Sunday, October 2, 2016

Sunday Poetry - Lois Clark

I've just finished reading Frances Faviell's classic memoir, A Chelsea Concerto, & I'm feeling a little bit stunned. I'll be reviewing it later this week when I've had a chance to mull it over a little but I have to say it's the most impressive & compassionate memoir of WWII & the Blitz that I've read.

So, I felt I needed some WWII poetry this week. This is Picture from the Blitz by Lois Clark. Clark drove a stretcher-party car in Brixton during the Blitz & was often among the first to arrive at the site of a bombing.

After all these years
I can still close my eyes and see
her sitting there,
in her big armchair,
grotesque under an open sky,
framed by the jagged lines of her broken house.

Sitting there,
a plump homely person,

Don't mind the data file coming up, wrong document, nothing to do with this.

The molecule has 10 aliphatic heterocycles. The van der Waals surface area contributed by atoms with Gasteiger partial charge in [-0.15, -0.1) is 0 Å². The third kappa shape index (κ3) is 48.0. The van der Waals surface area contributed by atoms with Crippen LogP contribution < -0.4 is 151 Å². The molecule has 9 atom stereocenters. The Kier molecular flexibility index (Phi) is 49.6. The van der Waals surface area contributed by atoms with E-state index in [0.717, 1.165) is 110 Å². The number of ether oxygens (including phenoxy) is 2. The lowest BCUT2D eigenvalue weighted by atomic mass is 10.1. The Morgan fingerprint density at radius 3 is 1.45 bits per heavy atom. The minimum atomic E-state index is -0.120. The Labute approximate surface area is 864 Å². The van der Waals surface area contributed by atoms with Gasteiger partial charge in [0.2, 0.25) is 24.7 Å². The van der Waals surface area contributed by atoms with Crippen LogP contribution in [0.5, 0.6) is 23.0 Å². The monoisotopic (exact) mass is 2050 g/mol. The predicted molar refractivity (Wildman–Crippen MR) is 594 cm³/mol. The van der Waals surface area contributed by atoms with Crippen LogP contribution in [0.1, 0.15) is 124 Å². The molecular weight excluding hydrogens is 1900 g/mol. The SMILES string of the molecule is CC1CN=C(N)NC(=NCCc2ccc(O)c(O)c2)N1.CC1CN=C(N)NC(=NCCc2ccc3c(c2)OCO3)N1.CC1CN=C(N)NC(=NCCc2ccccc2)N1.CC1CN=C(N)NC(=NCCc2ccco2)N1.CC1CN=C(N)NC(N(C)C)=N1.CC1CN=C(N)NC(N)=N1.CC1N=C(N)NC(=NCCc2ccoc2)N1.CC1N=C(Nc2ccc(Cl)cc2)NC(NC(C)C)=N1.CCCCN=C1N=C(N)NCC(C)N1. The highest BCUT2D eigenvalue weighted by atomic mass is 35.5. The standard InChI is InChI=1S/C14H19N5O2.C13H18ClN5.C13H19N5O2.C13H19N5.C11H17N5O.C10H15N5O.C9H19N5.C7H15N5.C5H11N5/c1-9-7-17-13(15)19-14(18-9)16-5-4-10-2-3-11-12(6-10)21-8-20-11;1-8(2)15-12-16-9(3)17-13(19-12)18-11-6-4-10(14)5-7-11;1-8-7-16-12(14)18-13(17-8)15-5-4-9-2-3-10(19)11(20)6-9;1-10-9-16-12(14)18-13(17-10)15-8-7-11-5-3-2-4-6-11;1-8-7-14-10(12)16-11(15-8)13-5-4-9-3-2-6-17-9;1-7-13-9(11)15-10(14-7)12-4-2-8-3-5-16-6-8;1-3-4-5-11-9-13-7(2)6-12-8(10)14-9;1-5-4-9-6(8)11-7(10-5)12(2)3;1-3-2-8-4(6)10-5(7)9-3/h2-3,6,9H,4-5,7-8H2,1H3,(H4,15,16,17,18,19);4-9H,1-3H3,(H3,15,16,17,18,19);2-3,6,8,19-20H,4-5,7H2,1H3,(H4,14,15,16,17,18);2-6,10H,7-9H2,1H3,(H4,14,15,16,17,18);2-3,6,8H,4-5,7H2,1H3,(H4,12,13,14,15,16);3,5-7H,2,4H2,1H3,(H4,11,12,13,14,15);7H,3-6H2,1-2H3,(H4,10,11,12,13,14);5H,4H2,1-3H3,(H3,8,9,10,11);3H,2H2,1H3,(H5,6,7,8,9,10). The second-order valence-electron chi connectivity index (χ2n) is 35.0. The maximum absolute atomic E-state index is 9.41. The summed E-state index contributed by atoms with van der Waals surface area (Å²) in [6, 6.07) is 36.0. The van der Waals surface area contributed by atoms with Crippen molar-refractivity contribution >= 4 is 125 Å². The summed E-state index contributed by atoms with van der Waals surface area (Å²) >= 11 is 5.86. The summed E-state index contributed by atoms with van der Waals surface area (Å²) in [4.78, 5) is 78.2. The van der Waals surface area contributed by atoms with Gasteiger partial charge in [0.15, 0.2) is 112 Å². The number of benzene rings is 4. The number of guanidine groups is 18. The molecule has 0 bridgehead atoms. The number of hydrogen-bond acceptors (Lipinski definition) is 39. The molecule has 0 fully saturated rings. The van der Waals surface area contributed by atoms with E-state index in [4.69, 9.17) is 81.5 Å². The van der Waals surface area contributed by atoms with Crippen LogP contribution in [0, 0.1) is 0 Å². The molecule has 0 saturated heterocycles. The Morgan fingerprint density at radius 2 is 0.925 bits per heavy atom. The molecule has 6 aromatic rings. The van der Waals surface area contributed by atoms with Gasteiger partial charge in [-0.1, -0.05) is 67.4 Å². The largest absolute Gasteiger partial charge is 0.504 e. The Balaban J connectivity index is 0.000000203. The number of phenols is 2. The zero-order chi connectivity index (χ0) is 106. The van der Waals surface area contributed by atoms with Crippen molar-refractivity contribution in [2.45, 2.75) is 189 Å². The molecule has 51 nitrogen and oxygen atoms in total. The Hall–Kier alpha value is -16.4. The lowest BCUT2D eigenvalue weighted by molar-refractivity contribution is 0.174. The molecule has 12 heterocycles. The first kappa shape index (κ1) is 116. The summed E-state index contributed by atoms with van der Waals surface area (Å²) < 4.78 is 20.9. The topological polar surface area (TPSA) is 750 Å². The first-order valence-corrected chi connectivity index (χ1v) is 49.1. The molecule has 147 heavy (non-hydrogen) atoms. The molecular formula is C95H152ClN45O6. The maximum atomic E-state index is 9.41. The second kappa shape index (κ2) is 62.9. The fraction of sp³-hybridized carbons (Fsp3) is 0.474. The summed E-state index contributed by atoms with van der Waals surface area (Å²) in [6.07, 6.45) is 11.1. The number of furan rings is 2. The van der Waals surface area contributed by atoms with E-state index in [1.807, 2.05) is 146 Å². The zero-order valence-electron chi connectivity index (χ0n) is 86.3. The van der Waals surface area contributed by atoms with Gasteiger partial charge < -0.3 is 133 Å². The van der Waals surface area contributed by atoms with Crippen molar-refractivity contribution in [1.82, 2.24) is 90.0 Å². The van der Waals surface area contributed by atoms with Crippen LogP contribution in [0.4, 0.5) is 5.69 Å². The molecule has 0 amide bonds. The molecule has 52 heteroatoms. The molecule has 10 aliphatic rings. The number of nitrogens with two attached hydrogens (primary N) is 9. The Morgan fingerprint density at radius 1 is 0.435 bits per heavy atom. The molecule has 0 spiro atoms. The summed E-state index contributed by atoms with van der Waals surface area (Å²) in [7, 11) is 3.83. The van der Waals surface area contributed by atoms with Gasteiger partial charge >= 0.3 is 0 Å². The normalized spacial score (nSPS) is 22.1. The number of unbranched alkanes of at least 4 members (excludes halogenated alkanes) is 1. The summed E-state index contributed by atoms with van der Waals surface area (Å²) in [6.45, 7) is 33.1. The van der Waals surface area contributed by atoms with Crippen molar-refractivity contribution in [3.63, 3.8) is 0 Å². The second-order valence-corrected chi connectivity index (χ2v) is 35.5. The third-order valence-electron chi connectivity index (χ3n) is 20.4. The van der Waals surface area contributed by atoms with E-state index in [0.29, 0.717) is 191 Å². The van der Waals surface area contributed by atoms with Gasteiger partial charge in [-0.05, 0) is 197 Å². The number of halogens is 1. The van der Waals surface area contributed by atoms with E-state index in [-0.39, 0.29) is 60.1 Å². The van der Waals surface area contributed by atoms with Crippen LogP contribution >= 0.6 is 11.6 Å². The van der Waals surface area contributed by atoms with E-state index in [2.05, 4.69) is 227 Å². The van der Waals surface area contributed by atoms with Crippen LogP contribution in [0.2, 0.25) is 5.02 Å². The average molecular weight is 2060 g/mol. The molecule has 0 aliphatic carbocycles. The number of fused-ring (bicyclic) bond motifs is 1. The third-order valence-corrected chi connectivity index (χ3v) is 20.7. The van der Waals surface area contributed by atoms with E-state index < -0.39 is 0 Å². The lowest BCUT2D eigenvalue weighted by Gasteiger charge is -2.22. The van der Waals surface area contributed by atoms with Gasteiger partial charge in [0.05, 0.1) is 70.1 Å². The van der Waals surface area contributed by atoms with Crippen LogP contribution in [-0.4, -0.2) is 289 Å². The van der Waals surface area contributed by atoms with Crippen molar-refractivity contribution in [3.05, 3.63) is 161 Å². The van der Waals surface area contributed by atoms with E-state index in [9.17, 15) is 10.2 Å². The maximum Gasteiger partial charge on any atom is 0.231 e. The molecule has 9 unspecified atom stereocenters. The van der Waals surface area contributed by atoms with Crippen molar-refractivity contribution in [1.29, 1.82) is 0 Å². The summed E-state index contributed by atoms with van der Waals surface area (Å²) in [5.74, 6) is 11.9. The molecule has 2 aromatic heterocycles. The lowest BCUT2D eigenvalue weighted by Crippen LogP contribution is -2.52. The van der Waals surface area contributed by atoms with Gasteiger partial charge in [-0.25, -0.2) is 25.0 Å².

steel needles still in her work-rough hands;
grey with dust, stiff with shock,
but breathing,
no blood or distorted limbs;
breathing but stiff with shock,
knitting unravelling on her apron'd knee.

They have taken the stretchers off my car
and I am running
under the pattering flack
over a mangled garden;
treading on something soft
and fighting the rising nausea - 
only a far-flung cushion, bleeding feathers.

They lift her gently
out of her great armchair,
tenderly,
under the open sky,
a shock-frozen woman trailing khaki wool.

2 comments: